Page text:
Margaret Atwood says, “War is what happens when language fails.” I agree with the lady. If we can’t find the inner fortitude and words of love and forgiveness, then war, ethnic cleansing, and genocide will remain forever.
The Story: Rose and the Burma Army Defector
I parked my truck in the football field in the center of Mae La Refugee camp and walked up the hill, over a dry creek, to Roses home for orphans and unaccompanied children. I pushed the carefully zig-zagged sheet to the side and looked in, calling for Rose. A skinny Burmese guy was eating noodles with about 60 of the kids who lived with her. “Who is he?” I asked. Inviting me in, she said, “Oh him, he defected from the Burma army, and now he’s the night watchman for my home.”
Rose told me how he had come to Ma La Refugee camp earlier in the week, how he asked for asylum, begged for forgiveness. He fled his battalion because he couldn’t bear to do the things his commanding officer required him to do to innocent villagers. When he arrived at the camp telling his story, nobody would listen to him or believe he was genuine. They wouldn’t give him shelter. They left him in front of the hospital to starve. One day a man passed by and had pity on him and suggested walking up the hill. He said, “There’s a lady there who helps everyone.”
Limping to Rose Mu’s shack, he called out to her. He crawled up the ladder into her hut; saw the children and the life in the room, and began to tell his story. He begged for mercy. Hopeless, he looked up at Rose from the floor. She extended words that transformed him. “I forgive you.” She said.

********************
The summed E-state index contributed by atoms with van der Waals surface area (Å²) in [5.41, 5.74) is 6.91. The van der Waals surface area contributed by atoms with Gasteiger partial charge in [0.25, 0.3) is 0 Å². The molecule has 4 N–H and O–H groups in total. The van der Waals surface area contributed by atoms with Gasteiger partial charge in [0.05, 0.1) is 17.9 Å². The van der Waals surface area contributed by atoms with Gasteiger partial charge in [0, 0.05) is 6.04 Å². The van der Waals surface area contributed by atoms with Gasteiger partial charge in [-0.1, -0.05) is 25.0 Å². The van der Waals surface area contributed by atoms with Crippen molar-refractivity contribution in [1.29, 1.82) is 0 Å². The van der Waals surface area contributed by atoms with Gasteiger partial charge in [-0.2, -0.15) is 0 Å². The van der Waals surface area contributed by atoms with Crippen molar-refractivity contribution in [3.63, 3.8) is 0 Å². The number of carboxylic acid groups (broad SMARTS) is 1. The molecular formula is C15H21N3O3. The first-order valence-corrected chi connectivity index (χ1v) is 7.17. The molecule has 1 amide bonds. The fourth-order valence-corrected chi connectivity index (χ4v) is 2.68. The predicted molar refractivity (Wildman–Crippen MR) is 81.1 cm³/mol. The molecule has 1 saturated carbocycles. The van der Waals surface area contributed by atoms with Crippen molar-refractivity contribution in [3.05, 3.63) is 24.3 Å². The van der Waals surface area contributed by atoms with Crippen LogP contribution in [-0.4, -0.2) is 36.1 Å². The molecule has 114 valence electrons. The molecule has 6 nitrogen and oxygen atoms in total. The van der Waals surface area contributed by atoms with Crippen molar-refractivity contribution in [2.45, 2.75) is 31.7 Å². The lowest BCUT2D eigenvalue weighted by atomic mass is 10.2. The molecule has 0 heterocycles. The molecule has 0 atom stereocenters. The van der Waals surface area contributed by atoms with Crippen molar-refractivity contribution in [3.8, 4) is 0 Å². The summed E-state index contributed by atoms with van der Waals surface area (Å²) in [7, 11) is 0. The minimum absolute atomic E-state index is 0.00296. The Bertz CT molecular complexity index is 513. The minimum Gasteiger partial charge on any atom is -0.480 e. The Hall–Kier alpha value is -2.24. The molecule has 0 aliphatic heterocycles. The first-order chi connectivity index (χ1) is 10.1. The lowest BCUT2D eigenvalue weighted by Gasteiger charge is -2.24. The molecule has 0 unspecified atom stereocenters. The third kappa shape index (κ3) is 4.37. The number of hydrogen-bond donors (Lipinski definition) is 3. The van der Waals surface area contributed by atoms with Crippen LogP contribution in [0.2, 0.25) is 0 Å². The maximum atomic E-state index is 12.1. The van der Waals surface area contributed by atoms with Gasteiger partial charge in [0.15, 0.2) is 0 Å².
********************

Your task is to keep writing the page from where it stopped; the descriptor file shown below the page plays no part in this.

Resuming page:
Having lived through hell on earth where her captors are the officers of this mans army; I asked her “Why did you end up taking him in, when 30,000 other refugees (Mae La refugee camp population at the time) refused the same?”
Her answer was clear and she replied without hesitation: “Because if you don’t forgive them, you become them.” And she added, “This is what Jesus asks us to do.”
The soldier before her represented the destruction of life, as she knew it. He was the symbol of everything wrong in that room, perhaps the very man who killed some of the mothers and fathers of those orphans eating lunch as I talked with Rose that afternoon.
I looked over at the young Burmese soldier and felt inspired. He came begging for mercy and was granted it by the least likely person I knew of. A month later he managed to smuggle his wife and daughter into the refugee camp to live with Rose. They became Christ-followers too, because they wanted more of the love they had met in Rose, and she carefully explained the source of her strength. They also willingly became refugees from their own country living among the ones he had formerly sought to kill.
Suffering. Torture. Loss. Death. All these words took human form in Rose. She was not the perpetrator. She was the victim. But that is not what defined her, nor what formed the shape of her relationships.
Burma Army soldiers had taken her possessions and freedom by force. First they took her home, then her citizenship, her purity, and finally, her husband. Rose, of all people, had every reason to hate the black booted enforcers of regime policy.
She stopped the cycle of hatred and bitterness in its tracks. She chose love and love’s language. “I forgive you,” she said.